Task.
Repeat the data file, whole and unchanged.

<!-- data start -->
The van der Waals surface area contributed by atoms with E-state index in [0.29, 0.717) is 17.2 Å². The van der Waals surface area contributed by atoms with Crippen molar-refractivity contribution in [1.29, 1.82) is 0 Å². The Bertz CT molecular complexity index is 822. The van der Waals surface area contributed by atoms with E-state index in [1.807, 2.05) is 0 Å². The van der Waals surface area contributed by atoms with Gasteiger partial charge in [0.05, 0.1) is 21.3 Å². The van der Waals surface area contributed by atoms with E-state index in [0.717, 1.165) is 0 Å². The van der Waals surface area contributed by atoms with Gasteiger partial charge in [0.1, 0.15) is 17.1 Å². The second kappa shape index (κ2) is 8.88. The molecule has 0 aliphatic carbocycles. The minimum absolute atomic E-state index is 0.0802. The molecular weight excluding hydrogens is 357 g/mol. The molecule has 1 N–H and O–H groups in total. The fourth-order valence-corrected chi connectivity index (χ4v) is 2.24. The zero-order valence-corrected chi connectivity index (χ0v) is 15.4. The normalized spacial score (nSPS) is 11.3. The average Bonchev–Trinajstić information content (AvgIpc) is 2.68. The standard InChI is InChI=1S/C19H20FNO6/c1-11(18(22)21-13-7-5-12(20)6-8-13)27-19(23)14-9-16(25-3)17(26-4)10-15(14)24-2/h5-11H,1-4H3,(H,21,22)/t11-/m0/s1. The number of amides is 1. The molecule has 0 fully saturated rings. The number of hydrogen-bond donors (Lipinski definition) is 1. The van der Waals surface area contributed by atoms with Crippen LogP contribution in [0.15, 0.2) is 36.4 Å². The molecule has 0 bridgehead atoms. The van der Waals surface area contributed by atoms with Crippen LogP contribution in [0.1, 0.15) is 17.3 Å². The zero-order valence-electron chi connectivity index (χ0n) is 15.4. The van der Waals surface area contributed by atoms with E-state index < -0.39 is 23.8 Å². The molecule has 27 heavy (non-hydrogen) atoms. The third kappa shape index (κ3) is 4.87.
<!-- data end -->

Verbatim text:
The van der Waals surface area contributed by atoms with E-state index in [0.29, 0.717) is 17.2 Å². The van der Waals surface area contributed by atoms with Crippen molar-refractivity contribution in [1.29, 1.82) is 0 Å². The Bertz CT molecular complexity index is 822. The van der Waals surface area contributed by atoms with E-state index in [1.807, 2.05) is 0 Å². The van der Waals surface area contributed by atoms with Gasteiger partial charge in [0.05, 0.1) is 21.3 Å². The van der Waals surface area contributed by atoms with E-state index in [0.717, 1.165) is 0 Å². The van der Waals surface area contributed by atoms with Gasteiger partial charge in [0.1, 0.15) is 17.1 Å². The second kappa shape index (κ2) is 8.88. The molecule has 0 aliphatic carbocycles. The minimum absolute atomic E-state index is 0.0802. The molecular weight excluding hydrogens is 357 g/mol. The molecule has 1 N–H and O–H groups in total. The fourth-order valence-corrected chi connectivity index (χ4v) is 2.24. The zero-order valence-corrected chi connectivity index (χ0v) is 15.4. The normalized spacial score (nSPS) is 11.3. The average Bonchev–Trinajstić information content (AvgIpc) is 2.68. The standard InChI is InChI=1S/C19H20FNO6/c1-11(18(22)21-13-7-5-12(20)6-8-13)27-19(23)14-9-16(25-3)17(26-4)10-15(14)24-2/h5-11H,1-4H3,(H,21,22)/t11-/m0/s1. The number of amides is 1. The molecule has 0 fully saturated rings. The number of hydrogen-bond donors (Lipinski definition) is 1. The van der Waals surface area contributed by atoms with Crippen LogP contribution in [0.15, 0.2) is 36.4 Å². The molecule has 0 bridgehead atoms. The van der Waals surface area contributed by atoms with Crippen LogP contribution in [0.1, 0.15) is 17.3 Å². The zero-order valence-electron chi connectivity index (χ0n) is 15.4. The van der Waals surface area contributed by atoms with E-state index < -0.39 is 23.8 Å². The molecule has 27 heavy (non-hydrogen) atoms. The third kappa shape index (κ3) is 4.87.